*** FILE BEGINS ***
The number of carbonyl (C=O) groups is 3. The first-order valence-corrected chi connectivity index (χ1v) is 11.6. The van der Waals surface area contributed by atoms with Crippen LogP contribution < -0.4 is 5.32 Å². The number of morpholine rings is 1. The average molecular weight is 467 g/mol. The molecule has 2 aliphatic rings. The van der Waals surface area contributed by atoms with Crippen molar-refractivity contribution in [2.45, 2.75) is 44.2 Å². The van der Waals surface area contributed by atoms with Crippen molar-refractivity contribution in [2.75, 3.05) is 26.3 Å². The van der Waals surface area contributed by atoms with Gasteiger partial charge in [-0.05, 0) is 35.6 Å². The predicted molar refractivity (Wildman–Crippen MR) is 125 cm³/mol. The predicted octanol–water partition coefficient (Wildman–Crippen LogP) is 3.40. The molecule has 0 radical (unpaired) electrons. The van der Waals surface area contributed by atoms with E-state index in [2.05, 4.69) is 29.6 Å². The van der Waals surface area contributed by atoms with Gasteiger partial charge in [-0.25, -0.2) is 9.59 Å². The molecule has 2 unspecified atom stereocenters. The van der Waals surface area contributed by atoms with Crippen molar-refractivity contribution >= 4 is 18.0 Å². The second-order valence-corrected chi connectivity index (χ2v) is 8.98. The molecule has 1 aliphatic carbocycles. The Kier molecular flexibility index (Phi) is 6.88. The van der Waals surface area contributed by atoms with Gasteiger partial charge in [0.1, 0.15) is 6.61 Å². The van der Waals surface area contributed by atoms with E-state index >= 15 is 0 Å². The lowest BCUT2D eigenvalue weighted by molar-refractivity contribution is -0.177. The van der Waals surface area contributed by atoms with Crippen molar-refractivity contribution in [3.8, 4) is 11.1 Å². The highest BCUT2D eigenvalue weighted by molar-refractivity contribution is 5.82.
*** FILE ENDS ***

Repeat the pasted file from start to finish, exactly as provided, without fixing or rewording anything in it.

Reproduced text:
The number of carbonyl (C=O) groups is 3. The first-order valence-corrected chi connectivity index (χ1v) is 11.6. The van der Waals surface area contributed by atoms with Crippen LogP contribution < -0.4 is 5.32 Å². The number of morpholine rings is 1. The average molecular weight is 467 g/mol. The molecule has 2 aliphatic rings. The van der Waals surface area contributed by atoms with Crippen molar-refractivity contribution in [2.45, 2.75) is 44.2 Å². The van der Waals surface area contributed by atoms with Crippen molar-refractivity contribution in [2.75, 3.05) is 26.3 Å². The van der Waals surface area contributed by atoms with Gasteiger partial charge in [-0.05, 0) is 35.6 Å². The predicted molar refractivity (Wildman–Crippen MR) is 125 cm³/mol. The predicted octanol–water partition coefficient (Wildman–Crippen LogP) is 3.40. The molecule has 0 radical (unpaired) electrons. The van der Waals surface area contributed by atoms with E-state index in [2.05, 4.69) is 29.6 Å². The van der Waals surface area contributed by atoms with Gasteiger partial charge in [-0.25, -0.2) is 9.59 Å². The molecule has 2 unspecified atom stereocenters. The van der Waals surface area contributed by atoms with Crippen molar-refractivity contribution >= 4 is 18.0 Å². The second-order valence-corrected chi connectivity index (χ2v) is 8.98. The molecule has 1 aliphatic carbocycles. The Kier molecular flexibility index (Phi) is 6.88. The van der Waals surface area contributed by atoms with Gasteiger partial charge in [0.1, 0.15) is 6.61 Å². The van der Waals surface area contributed by atoms with E-state index >= 15 is 0 Å². The lowest BCUT2D eigenvalue weighted by molar-refractivity contribution is -0.177. The van der Waals surface area contributed by atoms with Crippen molar-refractivity contribution in [3.8, 4) is 11.1 Å². The highest BCUT2D eigenvalue weighted by molar-refractivity contribution is 5.82.